5)            Passing improperly. When passing, be sure to use your turn signals and check your blind spots, as well as in front of and behind your vehicle. You should be able to pass without getting too close to the car ahead or going over the speed limit; if you can’t, it may not be safe to pass.

6)            Following too closely. At low speeds, this can lead to irritating fender benders; at high speeds, it can be deadly. Give yourself at least three seconds of distance between your own vehicle and the one ahead. If someone is tailgating you, don’t speed up! Maintain your speed and move over to let him or her pass if and when it is safe to do so.

Did you know? GEICO policyholders who complete defensive driver training could qualify for discounts on their auto insurance, depending on the state they live in. To learn more about defensive driver courses in your state, visit

By Katherine Palbom & Kristen Koch

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    Leave a comment

  1. Guadalupe Gomez says,

    Drove for the city of Pueblo Co. for 24 years . The information was very helpful . Thank you

  2. Everton Oliphant says,

    I would be happy if GEICO would sponsor the DD course for it’s policy holders who have been with them for over 5 years.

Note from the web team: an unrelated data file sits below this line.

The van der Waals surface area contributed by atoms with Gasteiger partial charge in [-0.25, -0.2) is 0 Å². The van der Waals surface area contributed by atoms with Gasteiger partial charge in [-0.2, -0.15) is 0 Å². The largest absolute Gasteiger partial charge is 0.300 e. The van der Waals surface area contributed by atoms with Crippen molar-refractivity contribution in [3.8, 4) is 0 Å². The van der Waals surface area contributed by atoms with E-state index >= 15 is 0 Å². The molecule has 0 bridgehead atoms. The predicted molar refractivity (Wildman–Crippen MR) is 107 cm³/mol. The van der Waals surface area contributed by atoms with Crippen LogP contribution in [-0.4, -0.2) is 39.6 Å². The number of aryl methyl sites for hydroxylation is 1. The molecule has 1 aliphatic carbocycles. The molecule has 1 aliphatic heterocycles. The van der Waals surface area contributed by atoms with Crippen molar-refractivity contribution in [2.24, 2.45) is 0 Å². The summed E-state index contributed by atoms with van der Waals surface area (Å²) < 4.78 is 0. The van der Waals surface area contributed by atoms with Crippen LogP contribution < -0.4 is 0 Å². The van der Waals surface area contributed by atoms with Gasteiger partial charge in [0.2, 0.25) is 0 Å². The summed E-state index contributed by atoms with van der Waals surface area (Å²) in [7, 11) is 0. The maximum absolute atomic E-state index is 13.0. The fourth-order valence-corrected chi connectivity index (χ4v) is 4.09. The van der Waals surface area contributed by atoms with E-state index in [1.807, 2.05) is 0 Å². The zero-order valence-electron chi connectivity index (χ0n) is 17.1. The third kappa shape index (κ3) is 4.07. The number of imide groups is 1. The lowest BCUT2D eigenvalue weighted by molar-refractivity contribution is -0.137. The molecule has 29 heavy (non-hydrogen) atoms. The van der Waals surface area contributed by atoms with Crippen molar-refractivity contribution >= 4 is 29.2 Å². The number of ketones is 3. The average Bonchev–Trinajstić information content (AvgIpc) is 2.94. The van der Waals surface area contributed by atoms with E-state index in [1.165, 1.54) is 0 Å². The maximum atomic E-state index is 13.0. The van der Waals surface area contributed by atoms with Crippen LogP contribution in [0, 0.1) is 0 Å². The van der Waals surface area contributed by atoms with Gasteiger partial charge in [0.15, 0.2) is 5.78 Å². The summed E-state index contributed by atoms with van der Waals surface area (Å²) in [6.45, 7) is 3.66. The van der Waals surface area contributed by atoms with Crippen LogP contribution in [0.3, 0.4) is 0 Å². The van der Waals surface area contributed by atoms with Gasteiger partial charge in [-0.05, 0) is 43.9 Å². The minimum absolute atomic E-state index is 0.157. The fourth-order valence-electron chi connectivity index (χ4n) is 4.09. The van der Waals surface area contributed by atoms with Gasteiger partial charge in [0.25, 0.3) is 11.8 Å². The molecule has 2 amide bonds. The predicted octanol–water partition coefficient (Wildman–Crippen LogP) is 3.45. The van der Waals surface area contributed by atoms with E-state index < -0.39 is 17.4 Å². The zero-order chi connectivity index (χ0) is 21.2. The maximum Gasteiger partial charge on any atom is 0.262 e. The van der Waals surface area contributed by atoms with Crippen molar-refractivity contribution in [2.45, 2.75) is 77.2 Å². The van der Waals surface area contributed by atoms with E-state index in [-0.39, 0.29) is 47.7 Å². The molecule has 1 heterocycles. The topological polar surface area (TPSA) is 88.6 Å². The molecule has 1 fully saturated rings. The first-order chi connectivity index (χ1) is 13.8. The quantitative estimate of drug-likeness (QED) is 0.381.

3. Guadalupe Rivera says,

    I am a safe drive ,and I always tell my wife and boys to be care while driving . I always tell them that safety is first buckle up and look for your surrounding and at the end of the day I want to see my family.

  4. William Blackstone says,

    Thank you for this valuable information. Of course, I had knowledge of most of it, however there is always something new to learn and it was proven again with the material you sent.

  5. Lisa Maskevich says,

    I remembered driver’s education really well, over forty years ago ! It would be great if everyone remembered and followed the rules of the ROAD, I was always told that driving is a PRIVILEGE NOT A RIGHT. I drive with that in mind ALWAYS.

  6. therese ohanian says,

    EXCELLENT REMINDER.. I feel, a good driver must always be on defensive, in order not to get hurt, or hurt someone else…. one expects everyone to be a good driver.. yet you don’t know the conditions they are, in… AND WHAT THEY HAVE IN THEIR MIND…. for me a car is a NECESSITY, and driving is a PRIVILEDGE.. it is a must to review new rules and regulations, I also believe in HEAVEN’s HELP, OFFERING A BLESSING, TO MY JOURNEY, AND EVERYONE ELSES…. THANK YOU.

  7. Dennis Nolder says,

    It has been at least 30 plus years since my last accident and I am a very defensive driver and did not have the time to even think.

  8. Phyllis Gill says,

    Always good to read over the precautions that we all learned
    Long ago. Traffic has increased so much in the last few years and people seem to be “riding your bumper” more often.

    So many People ignoring traffic lights or just not watching the road properly. When l see someone behind me using their phones, etc. l get out of their way whenever possible. They are not safe drivers.